- There will be more devolution to city regions. There is clearly a distrust of Westminster and “experts”. Expect to see devolution being set in more of a sub-regional framework.
- Although there will be delays, the further drop in interest rates and the need for investment will mean more emphasis on new infrastructure. Now is the time for city regions to refine their infrastructure plans, making sure that they fit comfortably within the National Infrastructure Commission ambitions.
- More of the investment will be outside London. London has succeeded in part because of the staggering levels of infrastructure investment that have been made. Other regions deserve their turn.
- The planning system will not change. There is no “European” element that can be stripped out. Much that is blamed on Europe is, in fact, common sense and best practice around the world. For example, does anyone seriously anticipate that we will not environmentally assess plans for large scale development proposals? Similarly, we already have international and national commitments on climate change. Expect no change.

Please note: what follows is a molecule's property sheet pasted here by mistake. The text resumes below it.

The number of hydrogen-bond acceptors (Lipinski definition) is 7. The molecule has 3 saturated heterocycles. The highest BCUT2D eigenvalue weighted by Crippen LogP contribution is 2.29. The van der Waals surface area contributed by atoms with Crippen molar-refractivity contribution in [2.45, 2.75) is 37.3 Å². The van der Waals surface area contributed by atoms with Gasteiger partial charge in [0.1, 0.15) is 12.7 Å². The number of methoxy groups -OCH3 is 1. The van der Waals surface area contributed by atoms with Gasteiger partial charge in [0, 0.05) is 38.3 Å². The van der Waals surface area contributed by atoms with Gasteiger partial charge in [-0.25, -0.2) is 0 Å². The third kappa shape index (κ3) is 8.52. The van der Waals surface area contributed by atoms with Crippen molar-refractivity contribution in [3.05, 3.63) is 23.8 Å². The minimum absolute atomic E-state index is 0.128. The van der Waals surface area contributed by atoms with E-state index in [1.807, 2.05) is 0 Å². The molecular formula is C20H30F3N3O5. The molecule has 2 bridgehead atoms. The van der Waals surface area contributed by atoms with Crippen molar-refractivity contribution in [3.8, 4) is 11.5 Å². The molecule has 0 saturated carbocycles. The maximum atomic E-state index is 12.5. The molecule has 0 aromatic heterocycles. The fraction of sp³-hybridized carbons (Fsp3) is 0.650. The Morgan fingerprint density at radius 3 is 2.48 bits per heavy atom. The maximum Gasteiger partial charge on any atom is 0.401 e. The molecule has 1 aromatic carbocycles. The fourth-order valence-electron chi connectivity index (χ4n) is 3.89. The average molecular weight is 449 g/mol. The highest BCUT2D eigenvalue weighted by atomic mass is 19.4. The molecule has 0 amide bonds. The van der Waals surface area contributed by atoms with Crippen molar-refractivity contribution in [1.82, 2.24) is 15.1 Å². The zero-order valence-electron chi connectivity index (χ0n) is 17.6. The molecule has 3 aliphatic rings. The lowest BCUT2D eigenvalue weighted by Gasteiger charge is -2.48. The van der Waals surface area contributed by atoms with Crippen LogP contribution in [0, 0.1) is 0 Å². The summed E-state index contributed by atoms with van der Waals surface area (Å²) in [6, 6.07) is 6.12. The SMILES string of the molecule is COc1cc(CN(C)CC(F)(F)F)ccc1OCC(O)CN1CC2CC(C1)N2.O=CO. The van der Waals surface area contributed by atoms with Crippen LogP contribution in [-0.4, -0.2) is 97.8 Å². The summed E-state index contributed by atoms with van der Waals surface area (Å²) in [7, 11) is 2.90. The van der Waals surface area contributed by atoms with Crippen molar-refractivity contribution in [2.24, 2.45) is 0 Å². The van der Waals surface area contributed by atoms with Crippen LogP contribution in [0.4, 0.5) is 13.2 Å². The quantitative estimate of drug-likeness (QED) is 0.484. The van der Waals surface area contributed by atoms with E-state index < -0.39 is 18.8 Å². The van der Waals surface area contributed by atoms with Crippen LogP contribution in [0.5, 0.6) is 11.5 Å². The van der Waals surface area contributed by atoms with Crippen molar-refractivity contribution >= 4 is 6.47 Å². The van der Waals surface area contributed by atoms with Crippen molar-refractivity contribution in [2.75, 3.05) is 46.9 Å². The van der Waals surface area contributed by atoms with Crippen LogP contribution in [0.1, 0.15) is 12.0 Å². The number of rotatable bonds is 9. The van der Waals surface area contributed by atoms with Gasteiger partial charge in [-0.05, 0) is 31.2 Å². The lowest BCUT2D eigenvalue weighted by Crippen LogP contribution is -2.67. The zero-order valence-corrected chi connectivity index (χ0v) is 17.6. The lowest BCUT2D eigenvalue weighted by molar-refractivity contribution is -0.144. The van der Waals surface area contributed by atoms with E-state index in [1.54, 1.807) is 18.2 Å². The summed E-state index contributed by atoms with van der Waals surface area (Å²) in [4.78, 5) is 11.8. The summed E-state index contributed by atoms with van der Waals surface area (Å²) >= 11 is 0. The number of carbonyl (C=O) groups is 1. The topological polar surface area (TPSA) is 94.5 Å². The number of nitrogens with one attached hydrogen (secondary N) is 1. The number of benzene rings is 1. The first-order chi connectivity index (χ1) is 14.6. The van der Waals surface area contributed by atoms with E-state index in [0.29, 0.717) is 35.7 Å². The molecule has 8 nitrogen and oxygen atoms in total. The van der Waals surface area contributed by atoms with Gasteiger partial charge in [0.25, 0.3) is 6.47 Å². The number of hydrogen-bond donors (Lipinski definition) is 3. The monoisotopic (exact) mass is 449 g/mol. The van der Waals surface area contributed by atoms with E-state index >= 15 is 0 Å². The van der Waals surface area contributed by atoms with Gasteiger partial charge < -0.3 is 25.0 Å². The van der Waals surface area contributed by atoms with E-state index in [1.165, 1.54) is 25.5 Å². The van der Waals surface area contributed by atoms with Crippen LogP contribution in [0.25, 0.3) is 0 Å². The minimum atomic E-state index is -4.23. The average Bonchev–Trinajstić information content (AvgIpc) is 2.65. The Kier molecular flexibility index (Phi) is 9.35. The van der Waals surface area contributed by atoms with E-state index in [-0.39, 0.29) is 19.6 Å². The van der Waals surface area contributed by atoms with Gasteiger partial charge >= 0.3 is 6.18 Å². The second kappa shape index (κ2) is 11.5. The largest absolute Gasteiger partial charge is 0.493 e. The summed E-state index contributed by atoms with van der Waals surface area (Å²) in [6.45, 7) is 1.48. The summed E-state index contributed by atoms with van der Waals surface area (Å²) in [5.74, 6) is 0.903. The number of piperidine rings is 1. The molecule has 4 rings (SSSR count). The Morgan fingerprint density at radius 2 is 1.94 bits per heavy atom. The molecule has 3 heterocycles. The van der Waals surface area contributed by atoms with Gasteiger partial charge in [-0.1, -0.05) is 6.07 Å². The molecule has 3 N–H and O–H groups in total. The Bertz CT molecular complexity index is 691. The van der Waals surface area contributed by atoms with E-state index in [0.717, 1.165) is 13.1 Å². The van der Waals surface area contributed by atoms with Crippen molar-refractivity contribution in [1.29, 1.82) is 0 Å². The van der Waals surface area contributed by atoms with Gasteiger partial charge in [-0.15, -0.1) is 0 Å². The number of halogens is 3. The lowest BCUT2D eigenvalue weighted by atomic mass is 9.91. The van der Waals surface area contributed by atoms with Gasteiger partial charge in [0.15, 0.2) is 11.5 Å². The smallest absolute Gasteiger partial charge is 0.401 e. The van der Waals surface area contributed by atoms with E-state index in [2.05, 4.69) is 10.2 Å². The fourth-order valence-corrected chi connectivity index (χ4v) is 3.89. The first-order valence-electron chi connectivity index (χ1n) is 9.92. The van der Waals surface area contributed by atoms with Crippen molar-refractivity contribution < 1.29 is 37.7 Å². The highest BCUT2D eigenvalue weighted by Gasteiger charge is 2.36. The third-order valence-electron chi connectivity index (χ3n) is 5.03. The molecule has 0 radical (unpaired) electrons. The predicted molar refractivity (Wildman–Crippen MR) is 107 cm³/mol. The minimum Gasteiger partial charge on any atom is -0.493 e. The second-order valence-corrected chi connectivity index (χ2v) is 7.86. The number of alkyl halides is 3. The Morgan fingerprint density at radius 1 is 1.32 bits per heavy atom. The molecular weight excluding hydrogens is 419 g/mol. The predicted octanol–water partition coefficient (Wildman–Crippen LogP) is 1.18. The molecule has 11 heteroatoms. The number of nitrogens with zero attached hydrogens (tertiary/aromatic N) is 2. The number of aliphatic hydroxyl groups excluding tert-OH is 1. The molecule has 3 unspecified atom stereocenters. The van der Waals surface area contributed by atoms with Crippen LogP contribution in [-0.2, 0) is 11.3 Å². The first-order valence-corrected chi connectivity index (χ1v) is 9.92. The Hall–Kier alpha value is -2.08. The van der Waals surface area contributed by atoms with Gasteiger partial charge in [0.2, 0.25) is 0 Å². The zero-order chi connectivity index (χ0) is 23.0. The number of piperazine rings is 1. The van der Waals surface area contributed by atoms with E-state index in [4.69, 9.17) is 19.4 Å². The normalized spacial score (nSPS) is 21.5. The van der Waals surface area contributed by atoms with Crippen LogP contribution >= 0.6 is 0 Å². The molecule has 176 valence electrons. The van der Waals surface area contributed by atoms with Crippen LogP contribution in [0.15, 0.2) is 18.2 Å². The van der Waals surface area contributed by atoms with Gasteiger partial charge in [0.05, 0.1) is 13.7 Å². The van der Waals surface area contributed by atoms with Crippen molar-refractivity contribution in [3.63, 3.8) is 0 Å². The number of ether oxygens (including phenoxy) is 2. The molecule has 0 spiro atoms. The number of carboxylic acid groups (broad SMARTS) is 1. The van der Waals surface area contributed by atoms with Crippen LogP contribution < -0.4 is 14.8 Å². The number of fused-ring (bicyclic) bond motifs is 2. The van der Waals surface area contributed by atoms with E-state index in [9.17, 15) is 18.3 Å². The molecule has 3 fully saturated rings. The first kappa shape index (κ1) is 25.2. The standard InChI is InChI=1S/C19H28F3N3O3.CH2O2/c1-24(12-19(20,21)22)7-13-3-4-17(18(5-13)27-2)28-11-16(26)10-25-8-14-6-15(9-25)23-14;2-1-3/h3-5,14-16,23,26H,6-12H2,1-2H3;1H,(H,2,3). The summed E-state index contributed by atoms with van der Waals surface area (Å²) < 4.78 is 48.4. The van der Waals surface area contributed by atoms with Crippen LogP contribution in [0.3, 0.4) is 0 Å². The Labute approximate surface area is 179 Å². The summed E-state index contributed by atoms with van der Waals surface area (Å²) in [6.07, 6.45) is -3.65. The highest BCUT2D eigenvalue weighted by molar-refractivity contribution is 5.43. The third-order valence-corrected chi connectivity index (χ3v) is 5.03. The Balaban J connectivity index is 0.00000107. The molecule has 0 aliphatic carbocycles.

- There will be some siren calls to put the brakes on housing delivery. It will be argued that, with lower levels of immigration, objectively assessed needs will fall. In reality, immigration is unlikely to fall significantly or soon. In fact DCLG figures already assume a material reduction. And, if successful in reducing immigration, the likelihood is that there will be a need to accommodate some of the Brits presently living in Europe. Expect no change.
Perhaps the greatest effect will be that Parliamentary time will focus on managing the crisis and broader constitutional issues. Hopefully, that means that there will be less time for planning reform and we can all move calmly to a proper plan-led system of the type envisaged by the Local Plan Expert Group. This should be supported by a slightly simplified CIL regime after the Review with a less febrile property market and one better balanced around the country.